I consider myself to be an open-minded individual and as such, you will rarely (if ever) hear me say that you’re playing a game “wrong.” But as tasteless as it sounds, I’m willing to make an exception for Arkane Studio’s Dishonored. There is indeed, in my humble opinion, a wrong way to play this game.
Dishonored is a tale about revenge. The player assumes the role of Corvo Attano, the bodyguard of an empress presiding over the fictional city of Dunwall. Upon returning from a long trip, Corvo finds himself caught in a conspiracy in which he is framed for the empress’ murder. The plot, which is as generic as they come, follows Corvo as he exonerates himself by removing the corrupt government now in power.
Not only is the plot an idea taken from many other works in the medium, but it is also extremely predictable. The mid-game twists can be guessed right from the get-go. Clearly, storytelling is not Arkane’s strong suit. As a bit of a forewarning – don’t pick up Dishonored if you’re expecting anything revolutionary in the way of narrative.
On a different note, the atmosphere surrounding the plot is rich and engrossing. If players really take their time to read every book and listen to every audiograph scattered throughout the game, they’ll learn that Dunwall has a surprisingly deep and tragic history with even darker times ahead. The world of Dishonored truly feels fleshed out, and if there is one thing I can be sure of, it is that there are more tales to be told.
But above all else, the gameplay needs to be thoroughly discussed. It is, after all, what you’ll be doing for hours on end, and the core mechanics are what determine the overall quality of the game. Fortunately, Dishonored excels in this area with flying colors. This here is not a linear game devoid of options. Dishonored is an open-ended affair, filled to the brim with gameplay choices. For those who are looking for a title that tailors uniquely to how you want to play, there is no better match than Dishonored.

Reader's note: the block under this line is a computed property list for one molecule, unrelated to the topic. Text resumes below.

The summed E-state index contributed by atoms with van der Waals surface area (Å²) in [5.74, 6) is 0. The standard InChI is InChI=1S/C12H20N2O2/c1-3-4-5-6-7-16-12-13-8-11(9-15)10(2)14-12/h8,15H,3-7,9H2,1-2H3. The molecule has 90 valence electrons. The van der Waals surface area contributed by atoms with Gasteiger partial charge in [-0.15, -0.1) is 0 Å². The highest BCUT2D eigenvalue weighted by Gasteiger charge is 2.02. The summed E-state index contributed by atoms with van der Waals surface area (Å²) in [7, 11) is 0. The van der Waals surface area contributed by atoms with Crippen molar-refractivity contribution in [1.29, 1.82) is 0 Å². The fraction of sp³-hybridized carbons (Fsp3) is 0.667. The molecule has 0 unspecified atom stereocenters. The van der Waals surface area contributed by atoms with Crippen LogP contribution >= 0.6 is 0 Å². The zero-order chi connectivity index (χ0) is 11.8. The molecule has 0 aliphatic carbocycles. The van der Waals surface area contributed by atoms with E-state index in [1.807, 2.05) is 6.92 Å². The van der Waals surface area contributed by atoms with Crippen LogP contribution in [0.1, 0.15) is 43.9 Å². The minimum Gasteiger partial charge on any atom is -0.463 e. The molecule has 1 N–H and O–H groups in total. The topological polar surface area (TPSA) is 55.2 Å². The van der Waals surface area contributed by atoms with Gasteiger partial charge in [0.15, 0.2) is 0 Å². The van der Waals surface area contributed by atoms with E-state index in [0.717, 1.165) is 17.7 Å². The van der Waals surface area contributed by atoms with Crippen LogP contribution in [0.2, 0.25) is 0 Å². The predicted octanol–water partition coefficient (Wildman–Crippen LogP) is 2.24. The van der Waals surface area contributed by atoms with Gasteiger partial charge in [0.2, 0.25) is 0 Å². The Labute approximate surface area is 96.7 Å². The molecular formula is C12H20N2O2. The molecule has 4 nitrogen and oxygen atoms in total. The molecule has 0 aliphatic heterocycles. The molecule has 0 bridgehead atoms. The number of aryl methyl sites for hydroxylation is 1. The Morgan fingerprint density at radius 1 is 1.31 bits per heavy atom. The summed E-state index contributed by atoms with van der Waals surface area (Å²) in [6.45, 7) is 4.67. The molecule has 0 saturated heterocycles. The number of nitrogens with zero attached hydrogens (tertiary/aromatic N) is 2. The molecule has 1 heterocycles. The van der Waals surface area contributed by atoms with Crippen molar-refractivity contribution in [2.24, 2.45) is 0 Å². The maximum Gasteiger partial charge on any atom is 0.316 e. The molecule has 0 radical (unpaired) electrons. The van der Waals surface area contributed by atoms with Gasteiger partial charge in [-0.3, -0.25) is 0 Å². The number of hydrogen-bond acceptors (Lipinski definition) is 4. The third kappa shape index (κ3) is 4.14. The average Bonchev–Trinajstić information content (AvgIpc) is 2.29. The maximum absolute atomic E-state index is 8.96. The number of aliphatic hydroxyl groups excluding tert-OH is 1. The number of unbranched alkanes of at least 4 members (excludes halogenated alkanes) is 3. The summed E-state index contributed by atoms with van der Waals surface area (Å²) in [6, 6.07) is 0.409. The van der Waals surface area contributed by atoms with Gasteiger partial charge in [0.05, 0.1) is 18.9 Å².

There are only nine missions in the game (making it a very short one–but more on that later), and only eight of which take place in open maps. Each of those maps is extremely well designed, allowing for multiple paths to any one objective. You can take the direct route (bursting through the doors!) or a discrete one (gallivanting on the roofs or through the sewers!). You can even possess a rodent and travel through tiny vents. The possibilities, while not limitless, are certainly abundant. Which brings me to my next point…
Powers! There are a number of collectibles (runes) littered throughout each stage. Collecting grants player points to invest in new powers, of which there are about a dozen. Some of them are passive (such as increased vitality or speed) while others need to be triggered (possession, time bending, teleporting, and summoning swarms of rats to do your bidding). Whether or not you’ll be playing lethally or non-lethally, each ability will come in handy in their own unique ways.
With so many ways to approach Dishonored, one might wonder, “How can you play the game ‘wrong’?” The simple answer would be: by playing it only once. With so many options available, you won’t be getting your money’s worth unless you are willing to investigate every avenue. Play through the game without killing or being detected and you’ll feel extremely skillful. Play through the game slaughtering every moving creature and you’ll feast on the stylishly animated kills. If you put Dishonored aside after witnessing only half of what it has to offer, it’ll not only be an affront to the developers, but a tragedy for you.